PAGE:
Elephants under threat as trade in illegal ivory triples over past decade, UN report says
6 March 2013 The future of African elephants remains uncertain as illegal ivory trade continues to grow, according to a United Nations report released today, which calls for enhanced law enforcement to protect the majestic creatures and their environment.
The report, “Elephants in the Dust – The African Elephant Crisis”, found that elephant poaching doubled and illegal ivory trade tripled in the last decade, endangering already fragile populations in Central Africa, as well as previously secure populations in West, Southern and Eastern Africa.
“The surge in the killing of elephants in Africa and the illegal taking of other listed species globally threatens not only wildlife populations but the livelihoods of millions who depend on tourism for a living and the lives of those wardens and wildlife staff who are attempting to stem the illegal tide,” said the Executive Director of the UN Environment Programme (UNEP), Achim Steiner.
The report warns that criminal networks are increasingly involved and entrenched in the trafficking of ivory between Africa and Asia, where demand is high, particularly in countries with a growing economy such as China.
Data gathered by the programme known as MIKE, or Monitoring Illegal Killing of Elephants, led by the Convention on International Trade in Endangered Species (CITES), shows that an estimated 17,000 elephants were illegally killed in 2011.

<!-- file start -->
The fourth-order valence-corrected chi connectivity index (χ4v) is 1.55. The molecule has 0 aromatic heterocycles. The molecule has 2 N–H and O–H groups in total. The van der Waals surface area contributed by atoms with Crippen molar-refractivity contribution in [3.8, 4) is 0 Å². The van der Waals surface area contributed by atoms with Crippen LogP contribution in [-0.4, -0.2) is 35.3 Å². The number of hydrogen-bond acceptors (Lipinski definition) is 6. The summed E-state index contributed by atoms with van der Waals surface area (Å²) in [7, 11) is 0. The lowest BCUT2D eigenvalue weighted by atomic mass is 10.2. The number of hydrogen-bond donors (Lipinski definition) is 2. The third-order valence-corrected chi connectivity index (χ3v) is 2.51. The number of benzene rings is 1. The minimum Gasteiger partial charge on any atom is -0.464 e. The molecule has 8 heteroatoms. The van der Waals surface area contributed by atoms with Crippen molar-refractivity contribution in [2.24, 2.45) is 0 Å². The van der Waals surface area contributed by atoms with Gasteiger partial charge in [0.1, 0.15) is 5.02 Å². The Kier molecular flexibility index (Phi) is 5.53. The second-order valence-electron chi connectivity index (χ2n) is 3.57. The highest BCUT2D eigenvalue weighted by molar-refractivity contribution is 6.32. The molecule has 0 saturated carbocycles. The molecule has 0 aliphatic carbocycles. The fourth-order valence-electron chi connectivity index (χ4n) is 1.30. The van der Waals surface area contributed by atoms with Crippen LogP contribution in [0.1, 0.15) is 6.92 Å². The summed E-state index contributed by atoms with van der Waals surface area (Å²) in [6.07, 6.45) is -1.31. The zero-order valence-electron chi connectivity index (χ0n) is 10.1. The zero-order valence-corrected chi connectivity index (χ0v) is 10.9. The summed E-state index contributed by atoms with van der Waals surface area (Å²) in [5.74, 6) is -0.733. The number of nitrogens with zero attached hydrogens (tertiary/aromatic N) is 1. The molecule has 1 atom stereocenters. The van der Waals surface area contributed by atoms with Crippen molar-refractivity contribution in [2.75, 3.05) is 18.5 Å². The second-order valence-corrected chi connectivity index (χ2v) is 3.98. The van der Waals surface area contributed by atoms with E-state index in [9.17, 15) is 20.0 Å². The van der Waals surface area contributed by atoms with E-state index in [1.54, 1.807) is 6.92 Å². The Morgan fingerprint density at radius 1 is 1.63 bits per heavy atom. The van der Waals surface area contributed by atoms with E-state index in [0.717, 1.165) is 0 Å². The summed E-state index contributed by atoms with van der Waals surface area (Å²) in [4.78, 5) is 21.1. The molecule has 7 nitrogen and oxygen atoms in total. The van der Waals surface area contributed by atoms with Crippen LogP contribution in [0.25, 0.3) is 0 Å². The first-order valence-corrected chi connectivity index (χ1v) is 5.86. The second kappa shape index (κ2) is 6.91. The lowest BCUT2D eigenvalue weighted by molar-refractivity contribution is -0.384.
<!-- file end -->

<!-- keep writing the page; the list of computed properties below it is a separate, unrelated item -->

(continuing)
Data for 2012 shows the situation did not improve, and actual figures for last year may be much higher.
“CITES must re-engage on illegal wildlife crime with a renewed sense of purpose, commitment, creativity, cooperation and energy involving range States and transit countries to consuming nations of products such as ivory,” Mr. Steiner said.
Elephants’ survival is also threatened by the increasing loss of habitat in about 29 per cent of their range as a result of rapid human population growth and large-scale land conversion for agriculture. Currently, some models suggest this figure may increase to 63 per cent by 2050, which represents a major additional threat to the survival of the elephant in the long term.
“This report provides clear evidence that adequate human and financial resources, the sharing of know-how, raising public awareness in consumer countries, and strong law enforcement must all be in place if we are to curb the disturbing rise in poaching and illegal trade,” said the Secretary-General of CITES, John Scanlon.
The report recommends improving law enforcement across the entire illegal ivory supply chain, and increasing collaboration among transit and consumer countries through international organizations such as CITES, the UN Office for Drugs and Crime (UNODC), Interpol and the World Bank. It also highlights the need to combat corruption and reduce demand for ivory.
The report was jointly produced by UNEP, CITES, the International Union for Conservation of Nature (IUCN) and the Wildlife Trade Monitoring Network (TRAFFIC) and released at the 16th meeting of the Conference of the Parties to the CITES convention in Bangkok, Thailand.